...as a just start breaking records andthen, you know, got bumped into the sales leadership roll pretty quickly andwas menaging a team of like twenty something people, and that funt me upto senior sales manager and you know, it's running whole office in California andhelping out office in ANZONA. And I was at that First Company for abouttwo and a half years and I kind of ceiling doubt, like they werenot going to make me a VP and I wanted to, you know,keep moving up and I was very ambitious and my very aggressive and just kindof betting on myself and so I left ended up finding a VP of salesgig got a super, super early stage company. I mean there was likethree employees, so really like building everything from scratch, and that's just beenthe pattern that I followed ever since then. I tend to be places two anda half to three years at a time and kind of get it toa certain place and then, you know, move on and try to look forthe next thing to build. And so I've been, you know,like a in sales leadership, but I've been an operator six times. Fiveof those times as a VP of sales or svp of sales all all butonce. A six times total. One of them was like only last oflike eight or nine months. So five of them I'd call wins. HadA couple exits, couple that are like in the works and you know,on the side I started like advissing and consulting other companies about their sales actasesand building my network out, which helped me, you know, with recruitingand just kind of matching people up opportunities and whatnot. And I wrote bookscalled addicted to the process and two thousand and seventeen about like kind of healthstruggle that I went through and how I got in into sale. You know, I felt like, you know, I had a maybe unique skin onsales methodology. So I created this thing called the addiction model, sewing and, you know, my my consulting business coming kept growing and on the side, and then I found the serpent sales business, this micro kind of salesconference, and got that going in two thousand and eighteen and then just inOctober of this last year, finally decided to kind of cut the cord andnot work for anybody else anymore and just go all in on my you know, my my consulting business, my serpent sales business, and I'm halfway throughmy second book right now and spun off the serpent sales podcast in the beginningof the this year. Here and a man, I just you know,I'm staying busy. Man, that sounds like you're I go my hands anda lot of things. I got my I got my hands and a lotof cookie jokes. You know, absolutely...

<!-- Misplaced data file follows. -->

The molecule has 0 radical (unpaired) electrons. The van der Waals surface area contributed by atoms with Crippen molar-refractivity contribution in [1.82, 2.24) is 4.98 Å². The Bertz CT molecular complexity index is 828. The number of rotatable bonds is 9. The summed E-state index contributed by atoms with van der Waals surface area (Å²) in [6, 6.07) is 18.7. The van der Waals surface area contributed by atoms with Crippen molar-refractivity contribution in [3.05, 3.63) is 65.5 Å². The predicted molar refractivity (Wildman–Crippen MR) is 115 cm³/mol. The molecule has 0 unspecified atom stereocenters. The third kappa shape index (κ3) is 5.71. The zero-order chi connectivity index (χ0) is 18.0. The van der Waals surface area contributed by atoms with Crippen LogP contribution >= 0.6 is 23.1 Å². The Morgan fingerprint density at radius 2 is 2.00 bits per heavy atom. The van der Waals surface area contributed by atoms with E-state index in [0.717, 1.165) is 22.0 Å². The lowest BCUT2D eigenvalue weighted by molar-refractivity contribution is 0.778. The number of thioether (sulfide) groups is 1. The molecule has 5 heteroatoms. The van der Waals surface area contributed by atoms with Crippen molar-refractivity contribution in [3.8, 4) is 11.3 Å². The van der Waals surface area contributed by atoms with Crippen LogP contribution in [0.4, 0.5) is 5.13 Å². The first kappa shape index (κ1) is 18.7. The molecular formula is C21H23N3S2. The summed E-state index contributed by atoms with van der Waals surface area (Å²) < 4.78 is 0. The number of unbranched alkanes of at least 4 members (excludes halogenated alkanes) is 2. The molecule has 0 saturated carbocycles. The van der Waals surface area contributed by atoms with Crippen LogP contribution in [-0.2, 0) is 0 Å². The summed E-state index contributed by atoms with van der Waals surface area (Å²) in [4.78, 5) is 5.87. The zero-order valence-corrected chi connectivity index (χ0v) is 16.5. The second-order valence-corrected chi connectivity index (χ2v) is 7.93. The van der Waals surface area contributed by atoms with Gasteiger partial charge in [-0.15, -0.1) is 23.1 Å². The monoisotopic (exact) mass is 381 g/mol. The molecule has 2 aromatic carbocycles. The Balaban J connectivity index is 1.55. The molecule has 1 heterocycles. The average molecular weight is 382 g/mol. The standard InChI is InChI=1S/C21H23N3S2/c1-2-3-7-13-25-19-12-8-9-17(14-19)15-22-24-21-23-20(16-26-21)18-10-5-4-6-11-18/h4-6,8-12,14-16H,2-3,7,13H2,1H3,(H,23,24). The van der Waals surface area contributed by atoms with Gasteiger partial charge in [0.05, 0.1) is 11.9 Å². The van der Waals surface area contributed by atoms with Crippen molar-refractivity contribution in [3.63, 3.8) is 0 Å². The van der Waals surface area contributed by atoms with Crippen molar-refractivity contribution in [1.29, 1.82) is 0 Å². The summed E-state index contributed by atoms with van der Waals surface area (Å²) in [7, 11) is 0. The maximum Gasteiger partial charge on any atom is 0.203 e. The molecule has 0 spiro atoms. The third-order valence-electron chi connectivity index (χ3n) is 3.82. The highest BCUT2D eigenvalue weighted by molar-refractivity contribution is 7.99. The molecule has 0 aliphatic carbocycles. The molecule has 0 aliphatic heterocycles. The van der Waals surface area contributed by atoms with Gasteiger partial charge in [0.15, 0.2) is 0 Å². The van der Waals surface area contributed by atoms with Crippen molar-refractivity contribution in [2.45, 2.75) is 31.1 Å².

...did you have when you made thecut the cord, as you say, the kind of leap into full timeyour own business? Did you have kind of like that Aha moment, forlack of a better term of this. Is it? This is why I'mgoing to do it, or was it just like wait a minute, like, no, I had been I had been knowing that this, that daywas coming for a while, but I was, you know, kind ofrisk it verse and like had locked myself in financially to you know, particularincome level and style of life and what on. And even more than that, like I'm just so competitive that the idea of somehow earning less just likehurt. No, I don't live like a very lavish lifestyle that yards ofyou. I don't even live within my means, as a way under mymean, but like that competitive piece, like all man. So I haddecided that I pulled the trigger when my side huspital income matched my income frommy regular Gig. And so once it did that, I was like,okay, I can cut this other Gig and, you know, hopefully kindof maintain what has ended up happened, is it? With like you,you know, way up, which has been great so far, you know, even despite all the coronavirus craziness and everything like that. Like I feelvery lucky and blessed, like I'm in a really good position and you know, I think now more than ever, companies are looking for help with salesand understanding, you know, how to build them to scale and managing remoteteams and all this kind of thing. So, so far, so good. For me, awesome, and I think that's one of the things thatI've appreciated, at least from what I've seen from you, is you're kindof taking a step back. It's like, Hey, you don't need to besuper aggressive about trying to get new leads right now, like worry aboutthe customers that you have, like they're all they're all struggling with this too, and I think, I mean, I don't know about you, butI feel like every mailing list I've ever signed up for set a coronavirus updateat some point of the last few weeks and in some cases I was justlike, okay, what like this doesn't really you know, this wasn't reallyneeded, but it just kind of seemed like everyone wanting to get into theconversation. So do you have a tip or a piece of advice for howcompanies can kind of stand out in this sort of see of everyone trying toget in on this messaging without being too over the top? I think justtrying to help them problem solves. You know, it's one thing to justsend a note and be like hey, I'm thinking about you during this crazytime, but you know, I've been advising people to have their sales sookslike turn inside, so to speak, and help out the customer success teamand and really just call people up and be like a joey, like whatkind of changing in adjustments you guys going through over there? You know,how how you thinking about this right?...